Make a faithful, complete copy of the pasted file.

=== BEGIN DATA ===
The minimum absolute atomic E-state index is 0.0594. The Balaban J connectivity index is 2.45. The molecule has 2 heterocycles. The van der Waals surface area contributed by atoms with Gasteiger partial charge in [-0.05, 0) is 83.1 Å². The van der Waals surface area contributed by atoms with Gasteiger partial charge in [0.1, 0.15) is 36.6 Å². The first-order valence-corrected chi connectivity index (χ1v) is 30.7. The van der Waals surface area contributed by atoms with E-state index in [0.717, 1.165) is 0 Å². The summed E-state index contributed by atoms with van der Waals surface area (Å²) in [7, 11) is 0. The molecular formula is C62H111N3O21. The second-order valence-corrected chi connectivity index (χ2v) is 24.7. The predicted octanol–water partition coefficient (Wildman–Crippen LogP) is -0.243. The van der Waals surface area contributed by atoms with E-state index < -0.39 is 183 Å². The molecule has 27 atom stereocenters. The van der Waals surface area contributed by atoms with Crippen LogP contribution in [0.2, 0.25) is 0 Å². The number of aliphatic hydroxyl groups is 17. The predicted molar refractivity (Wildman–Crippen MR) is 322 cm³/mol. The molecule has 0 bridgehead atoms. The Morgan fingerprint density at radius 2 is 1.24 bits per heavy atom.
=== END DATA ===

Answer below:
The minimum absolute atomic E-state index is 0.0594. The Balaban J connectivity index is 2.45. The molecule has 2 heterocycles. The van der Waals surface area contributed by atoms with Gasteiger partial charge in [-0.05, 0) is 83.1 Å². The van der Waals surface area contributed by atoms with Gasteiger partial charge in [0.1, 0.15) is 36.6 Å². The first-order valence-corrected chi connectivity index (χ1v) is 30.7. The van der Waals surface area contributed by atoms with E-state index in [0.717, 1.165) is 0 Å². The summed E-state index contributed by atoms with van der Waals surface area (Å²) in [7, 11) is 0. The molecular formula is C62H111N3O21. The second-order valence-corrected chi connectivity index (χ2v) is 24.7. The predicted octanol–water partition coefficient (Wildman–Crippen LogP) is -0.243. The van der Waals surface area contributed by atoms with E-state index < -0.39 is 183 Å². The molecule has 27 atom stereocenters. The van der Waals surface area contributed by atoms with Crippen LogP contribution in [0.2, 0.25) is 0 Å². The number of aliphatic hydroxyl groups is 17. The predicted molar refractivity (Wildman–Crippen MR) is 322 cm³/mol. The molecule has 0 bridgehead atoms. The Morgan fingerprint density at radius 2 is 1.24 bits per heavy atom.